Title:
Methodology For Implementing Enhanced Optical Lithography For Hole Patterning In Semiconductor Fabrication
Kind Code:
A1


Abstract:
System and method for enhancing optical lithography methodology for hole patterning in semiconductor fabrication are described. In one embodiment, a photolithography system comprises an illumination system for conditioning light from a light source, the illumination system producing a three-pore illumination pattern; a reticle comprising at least a portion of a pattern to be imaged onto a substrate, wherein the three-pore illumination pattern produced by the illumination system is projected through the reticle; and a projection lens disposed between the reticle and the substrate.



Inventors:
Liu, George (Hsin-Chu, TW)
Chen, Kuei Shun (Hsin-Chu, TW)
Chen, Norman (Hsinchu City, TW)
Chang, Vencent (Hsin-Chu, TW)
Lin, Chin-hsiang (Hsin-Chu, TW)
Application Number:
11/677693
Publication Date:
08/28/2008
Filing Date:
02/22/2007
Assignee:
TAIWAN SEMICONDUCTOR MANUFACTURING COMPANY, LTD. (Hsin-Chu, TW)
Primary Class:
International Classes:
G03B27/54
View Patent Images:



Primary Examiner:
ASFAW, MESFIN T
Attorney, Agent or Firm:
HAYNES AND BOONE, LLP (901 Main Street, Suite 3100, Dallas, TX, 75202, US)
Claims:
What is claimed is:

1. A photolithography apparatus comprising: an illumination system for conditioning light from a light source, the illumination system producing a three-pore illumination pattern; a reticle comprising at least a portion of a pattern to be imaged onto a substrate, wherein the three-pore illumination pattern produced by the illumination system is projected through the reticle; and a projection lens disposed between the reticle and the substrate.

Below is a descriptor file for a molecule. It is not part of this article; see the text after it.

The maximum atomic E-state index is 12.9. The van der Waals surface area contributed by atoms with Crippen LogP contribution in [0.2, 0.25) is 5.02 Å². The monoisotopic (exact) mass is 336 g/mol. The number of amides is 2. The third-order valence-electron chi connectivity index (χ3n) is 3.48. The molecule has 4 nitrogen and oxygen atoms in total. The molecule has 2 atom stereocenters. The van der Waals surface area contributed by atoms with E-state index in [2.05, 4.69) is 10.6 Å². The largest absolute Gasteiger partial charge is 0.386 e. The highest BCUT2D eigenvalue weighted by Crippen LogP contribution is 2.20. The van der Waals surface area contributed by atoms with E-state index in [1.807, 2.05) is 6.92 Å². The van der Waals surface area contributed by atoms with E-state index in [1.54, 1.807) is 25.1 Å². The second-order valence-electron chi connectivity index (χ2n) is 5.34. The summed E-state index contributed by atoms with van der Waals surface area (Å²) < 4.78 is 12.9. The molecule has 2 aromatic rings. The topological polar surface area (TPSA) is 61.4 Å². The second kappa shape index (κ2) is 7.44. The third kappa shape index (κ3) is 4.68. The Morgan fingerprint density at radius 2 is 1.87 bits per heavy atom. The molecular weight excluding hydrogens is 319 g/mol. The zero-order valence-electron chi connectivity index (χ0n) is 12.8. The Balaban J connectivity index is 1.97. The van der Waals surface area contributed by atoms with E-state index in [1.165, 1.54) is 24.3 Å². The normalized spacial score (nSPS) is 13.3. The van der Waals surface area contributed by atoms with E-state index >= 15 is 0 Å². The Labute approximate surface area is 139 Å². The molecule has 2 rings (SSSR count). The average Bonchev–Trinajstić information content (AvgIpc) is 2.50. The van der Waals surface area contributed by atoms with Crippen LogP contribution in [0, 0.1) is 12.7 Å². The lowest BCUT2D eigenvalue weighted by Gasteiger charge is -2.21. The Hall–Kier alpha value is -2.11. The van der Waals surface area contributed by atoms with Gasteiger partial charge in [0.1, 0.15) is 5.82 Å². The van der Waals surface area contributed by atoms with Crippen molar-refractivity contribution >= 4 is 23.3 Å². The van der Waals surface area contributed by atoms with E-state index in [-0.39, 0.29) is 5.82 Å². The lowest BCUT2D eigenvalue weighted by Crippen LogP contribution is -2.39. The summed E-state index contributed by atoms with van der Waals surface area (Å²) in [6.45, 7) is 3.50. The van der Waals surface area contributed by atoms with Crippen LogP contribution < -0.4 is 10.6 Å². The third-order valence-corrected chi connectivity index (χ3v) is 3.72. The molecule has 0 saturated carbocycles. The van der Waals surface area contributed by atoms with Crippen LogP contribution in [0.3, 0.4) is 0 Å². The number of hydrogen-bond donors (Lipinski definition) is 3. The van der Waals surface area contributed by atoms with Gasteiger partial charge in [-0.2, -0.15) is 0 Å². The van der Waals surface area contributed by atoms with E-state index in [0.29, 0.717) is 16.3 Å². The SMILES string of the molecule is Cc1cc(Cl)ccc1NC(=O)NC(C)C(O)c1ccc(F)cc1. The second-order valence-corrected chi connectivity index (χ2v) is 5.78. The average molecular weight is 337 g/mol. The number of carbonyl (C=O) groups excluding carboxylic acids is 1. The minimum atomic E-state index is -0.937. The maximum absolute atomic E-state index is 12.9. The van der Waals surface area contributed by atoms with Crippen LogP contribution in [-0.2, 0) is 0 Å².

2. The apparatus of claim 1 wherein the illumination system comprises an optical integrator and a condenser lens.

3. The apparatus of claim 1 wherein the light source comprises a laser.

4. The apparatus of claim 1 wherein the pattern to be imaged on the substrate comprises a high-density pattern.

5. The apparatus of claim 1 wherein the three-pore illumination pattern comprises a central pore for facilitating capture of isolated features of the pattern to be imaged on the substrate.

6. The apparatus of claim 5 wherein the three-pore illumination pattern comprises a pair of pores disposed on opposite sides of the central pore for facilitating capture of dense pitch features of the pattern to be imaged on the substrate.

7. The apparatus of claim 6 wherein the pair of pores are positioned so as to maximize the first order diffraction energy captured during exposure.

8. A photolithography apparatus comprising: means for providing ultra-violet (“UV”) light; means for conditioning light the UV light and producing a three-pore illumination pattern; reticle means comprising at least a portion of a pattern to be imaged onto a substrate, wherein the three-pore illumination pattern is projected through the reticle means; and lens means disposed between the reticle and the substrate.